Risk Perception as a Patient Safety Dimension

Risk Perception as a Patient Safety Dimension

Anastasius Moumtzoglou (P. & A. Kyriakou Children’s Hospital, Greece)
DOI: 10.4018/978-1-4666-2657-7.ch017
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Clinical risk management has been shaped by the growing consciousness of the number of errors, incidents, and near-misses that occur in healthcare and their impact on the safety of patients. Instead, patient safety emphasizes performance, team and system orientation, the regulatory framework, and patient centeredness. However, the patient safety movement, dealing either with the person or system approach, is only one aspect of patient safety. Risk perception, as a patient safety dimension, comes into play through personalized self-care. As a result, tailored health communication, that is, any combination of information and behavior change strategies, intended to reach one specific person based on information unique to that person, and derived from an individual assessment, is essential.
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Risk is a measurement, an estimation of exposure, likelihood and extent of loss (Garland, 2003). A risk must be identified and appraised because, without human attention, it is not a risk in the modern sense of the word. As a result, observation and evaluation create a risk, while modern systems of risk assessment, that classify, diagnose and respond, bring attention to a choice and allow the risk analysis and technical accuracy. On the other hand, modernity is characterized by the creation of risks from an increasingly complex techno-scientific system. The nature of modern societies is such that risks multiply with the increasing ‘complexification’ of societal systems of technological leadership. Implicit also is the belief that more knowledge leads to more risk. The advancement of science increases human perception of the natural world (Douglas & Wildavsky, 1982). However, by opening up new realms of information, science simultaneously can augment the difference between what is known and what it is advisable to know. This hints at what underlies nearly all the technical interest in risk as a concept.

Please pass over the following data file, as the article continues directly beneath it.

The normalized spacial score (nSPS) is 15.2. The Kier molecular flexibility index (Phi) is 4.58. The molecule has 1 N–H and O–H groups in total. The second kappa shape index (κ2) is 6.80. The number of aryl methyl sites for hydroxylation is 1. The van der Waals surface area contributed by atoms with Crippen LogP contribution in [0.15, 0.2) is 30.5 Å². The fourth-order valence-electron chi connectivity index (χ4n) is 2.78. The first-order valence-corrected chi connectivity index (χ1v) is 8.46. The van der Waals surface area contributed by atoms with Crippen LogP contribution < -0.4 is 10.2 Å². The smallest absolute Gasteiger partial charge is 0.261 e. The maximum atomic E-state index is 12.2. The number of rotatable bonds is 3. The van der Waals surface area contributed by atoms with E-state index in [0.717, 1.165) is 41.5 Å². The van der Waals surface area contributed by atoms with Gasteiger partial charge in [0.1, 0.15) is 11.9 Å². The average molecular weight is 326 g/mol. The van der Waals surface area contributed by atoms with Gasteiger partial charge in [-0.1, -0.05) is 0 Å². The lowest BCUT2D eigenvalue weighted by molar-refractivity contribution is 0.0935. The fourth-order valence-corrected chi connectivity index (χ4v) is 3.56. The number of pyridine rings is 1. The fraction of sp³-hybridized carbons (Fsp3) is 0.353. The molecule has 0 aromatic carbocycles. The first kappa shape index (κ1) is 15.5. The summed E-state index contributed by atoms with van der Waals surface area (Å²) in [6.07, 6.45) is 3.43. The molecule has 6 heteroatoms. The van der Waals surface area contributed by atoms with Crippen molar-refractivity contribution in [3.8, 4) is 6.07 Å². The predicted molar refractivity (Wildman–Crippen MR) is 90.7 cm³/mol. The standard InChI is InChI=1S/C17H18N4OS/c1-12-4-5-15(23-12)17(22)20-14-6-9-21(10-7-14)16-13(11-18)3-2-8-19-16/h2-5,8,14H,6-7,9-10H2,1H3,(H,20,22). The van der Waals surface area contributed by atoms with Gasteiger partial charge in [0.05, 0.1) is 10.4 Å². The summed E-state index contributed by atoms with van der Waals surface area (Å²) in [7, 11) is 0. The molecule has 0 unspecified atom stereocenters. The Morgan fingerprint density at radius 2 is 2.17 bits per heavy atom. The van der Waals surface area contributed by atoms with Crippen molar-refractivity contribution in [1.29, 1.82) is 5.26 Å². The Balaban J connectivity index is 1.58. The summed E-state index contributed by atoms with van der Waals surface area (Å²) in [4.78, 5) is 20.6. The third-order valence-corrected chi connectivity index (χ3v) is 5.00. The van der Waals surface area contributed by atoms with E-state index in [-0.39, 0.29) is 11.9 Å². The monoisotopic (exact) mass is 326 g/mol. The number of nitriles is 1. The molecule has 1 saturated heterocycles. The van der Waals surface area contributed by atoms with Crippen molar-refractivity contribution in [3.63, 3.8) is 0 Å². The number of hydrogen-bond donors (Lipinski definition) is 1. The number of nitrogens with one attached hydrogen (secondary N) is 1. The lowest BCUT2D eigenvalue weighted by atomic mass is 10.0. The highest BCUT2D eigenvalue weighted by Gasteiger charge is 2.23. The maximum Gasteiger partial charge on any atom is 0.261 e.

Just as science and technology start up new worlds of possibility, so science and technology discover new risks. Many risks in late modern society conform to two broad categories (Beck, 1992). Firstly, they are invisible, and the consequences are likely to be irreversible. Secondly, risks are based on ‘causal interpretations’ due to the dependence upon scientific knowledge claims. They are, therefore, particularly susceptible to redefinition by the most influential social actor groups as well as by individuals. This phenomenon is amply evident in ‘blame culture’, used to describe the political argument and media attention that inevitably arise in the wake of what might previously have been considered unavoidable accidents.

A risk by definition has consequences for humans and what humans value. It is not only the prospect of an event but also the probable consequence of its outcome and the value that is found on the outcome. The evaluation is a public, aesthetic and intellectual matter (Douglas, 1990). However, different individuals and different communities might consider a threat more or less seriously because they understand the consequences differently. In this way, the understanding of a threat and appraisal of its possible consequences is inherently moral. The creation of such knowledge creates a position to act according to principles, power and accountabilities, while risk carries connotations of responsibility and liability (Douglas, 1990, 1992).

Risk management has been dealing with the corporate cost of making mistakes, involving systems as well as professional and organizational performance. Instead, clinical risk management has been shaped by the growing consciousness of the number of errors, incidents and near-misses that occur in healthcare and their impact on the safety of patients. Some people would argue that risk management and patient safety are one in the same discipline (Youngberg, 2011). However, risk management emphasizes skill; individual orientation; voluntary code, and clinical centeredness. Instead, patient safety emphasizes performance; team and system orientation; the regulatory framework, and patient centeredness.

Patient safety became widely known following the publication of the Institute of Medicine report ‘To Err is Human’ (1999) and the UK Department of Health document ‘An Organisation with a Memory’ (2000). This launched work from professionals outside the healthcare industry who began to look beyond the individual practice issues and analyze the practices, behaviors, and problems that were causing risk. James Reason (1997) introduced his book ‘Managing the Risks of Organizational Accidents’, which focused on the risks of hazardous technologies to the healthcare community. The book prompted healthcare professionals to look at accidents and patient events from a systems perspective than a case-by-case perspective. He defined the ‘swiss cheese’ model as a dynamic process with moving ‘holes’ that break down the defense of the organization’s safety net. Moreover, he suggested that the systems build-in defenses that do not let the holes line up and create a path that reaches the patient.

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